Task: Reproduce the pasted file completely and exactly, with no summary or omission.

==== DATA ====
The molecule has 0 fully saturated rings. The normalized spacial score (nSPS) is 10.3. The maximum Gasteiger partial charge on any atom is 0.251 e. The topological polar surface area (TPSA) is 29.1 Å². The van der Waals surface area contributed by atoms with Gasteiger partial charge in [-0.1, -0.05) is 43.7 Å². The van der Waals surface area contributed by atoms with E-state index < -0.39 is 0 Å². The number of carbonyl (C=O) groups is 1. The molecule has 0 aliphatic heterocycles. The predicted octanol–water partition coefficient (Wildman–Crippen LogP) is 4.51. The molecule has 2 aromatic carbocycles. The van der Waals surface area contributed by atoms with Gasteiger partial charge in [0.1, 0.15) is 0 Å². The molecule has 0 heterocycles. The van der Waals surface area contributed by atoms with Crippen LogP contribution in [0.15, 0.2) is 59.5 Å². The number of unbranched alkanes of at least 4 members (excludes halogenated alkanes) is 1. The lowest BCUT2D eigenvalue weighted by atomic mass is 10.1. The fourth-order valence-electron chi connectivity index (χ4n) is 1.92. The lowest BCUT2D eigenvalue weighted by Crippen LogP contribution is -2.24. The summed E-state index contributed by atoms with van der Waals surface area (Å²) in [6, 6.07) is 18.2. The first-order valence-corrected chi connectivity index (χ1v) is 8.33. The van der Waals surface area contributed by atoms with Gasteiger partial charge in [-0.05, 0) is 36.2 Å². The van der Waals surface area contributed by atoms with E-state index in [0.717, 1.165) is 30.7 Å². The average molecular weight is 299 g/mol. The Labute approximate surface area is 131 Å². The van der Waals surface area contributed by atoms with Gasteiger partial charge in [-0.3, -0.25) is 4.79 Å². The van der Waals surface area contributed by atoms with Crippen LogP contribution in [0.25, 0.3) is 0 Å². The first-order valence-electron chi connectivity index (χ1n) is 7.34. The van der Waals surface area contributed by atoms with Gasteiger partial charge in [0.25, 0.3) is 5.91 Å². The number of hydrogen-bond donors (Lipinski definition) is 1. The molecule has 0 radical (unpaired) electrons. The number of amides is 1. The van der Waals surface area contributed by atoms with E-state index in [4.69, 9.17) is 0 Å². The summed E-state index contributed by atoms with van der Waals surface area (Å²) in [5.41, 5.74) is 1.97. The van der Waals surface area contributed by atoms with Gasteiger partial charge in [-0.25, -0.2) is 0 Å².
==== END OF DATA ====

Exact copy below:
The molecule has 0 fully saturated rings. The normalized spacial score (nSPS) is 10.3. The maximum Gasteiger partial charge on any atom is 0.251 e. The topological polar surface area (TPSA) is 29.1 Å². The van der Waals surface area contributed by atoms with Gasteiger partial charge in [-0.1, -0.05) is 43.7 Å². The van der Waals surface area contributed by atoms with E-state index < -0.39 is 0 Å². The number of carbonyl (C=O) groups is 1. The molecule has 0 aliphatic heterocycles. The predicted octanol–water partition coefficient (Wildman–Crippen LogP) is 4.51. The molecule has 2 aromatic carbocycles. The van der Waals surface area contributed by atoms with Gasteiger partial charge in [0.1, 0.15) is 0 Å². The molecule has 0 heterocycles. The van der Waals surface area contributed by atoms with Crippen LogP contribution in [0.15, 0.2) is 59.5 Å². The number of unbranched alkanes of at least 4 members (excludes halogenated alkanes) is 1. The lowest BCUT2D eigenvalue weighted by atomic mass is 10.1. The fourth-order valence-electron chi connectivity index (χ4n) is 1.92. The lowest BCUT2D eigenvalue weighted by Crippen LogP contribution is -2.24. The summed E-state index contributed by atoms with van der Waals surface area (Å²) in [6, 6.07) is 18.2. The first-order valence-corrected chi connectivity index (χ1v) is 8.33. The van der Waals surface area contributed by atoms with Gasteiger partial charge in [-0.05, 0) is 36.2 Å². The van der Waals surface area contributed by atoms with E-state index in [0.717, 1.165) is 30.7 Å². The average molecular weight is 299 g/mol. The Labute approximate surface area is 131 Å². The van der Waals surface area contributed by atoms with Gasteiger partial charge in [-0.3, -0.25) is 4.79 Å². The van der Waals surface area contributed by atoms with Crippen LogP contribution in [0.25, 0.3) is 0 Å². The first-order valence-electron chi connectivity index (χ1n) is 7.34. The van der Waals surface area contributed by atoms with Gasteiger partial charge in [0.25, 0.3) is 5.91 Å². The number of hydrogen-bond donors (Lipinski definition) is 1. The molecule has 0 radical (unpaired) electrons. The number of amides is 1. The van der Waals surface area contributed by atoms with E-state index in [4.69, 9.17) is 0 Å². The summed E-state index contributed by atoms with van der Waals surface area (Å²) in [5.41, 5.74) is 1.97. The van der Waals surface area contributed by atoms with Gasteiger partial charge in [-0.25, -0.2) is 0 Å².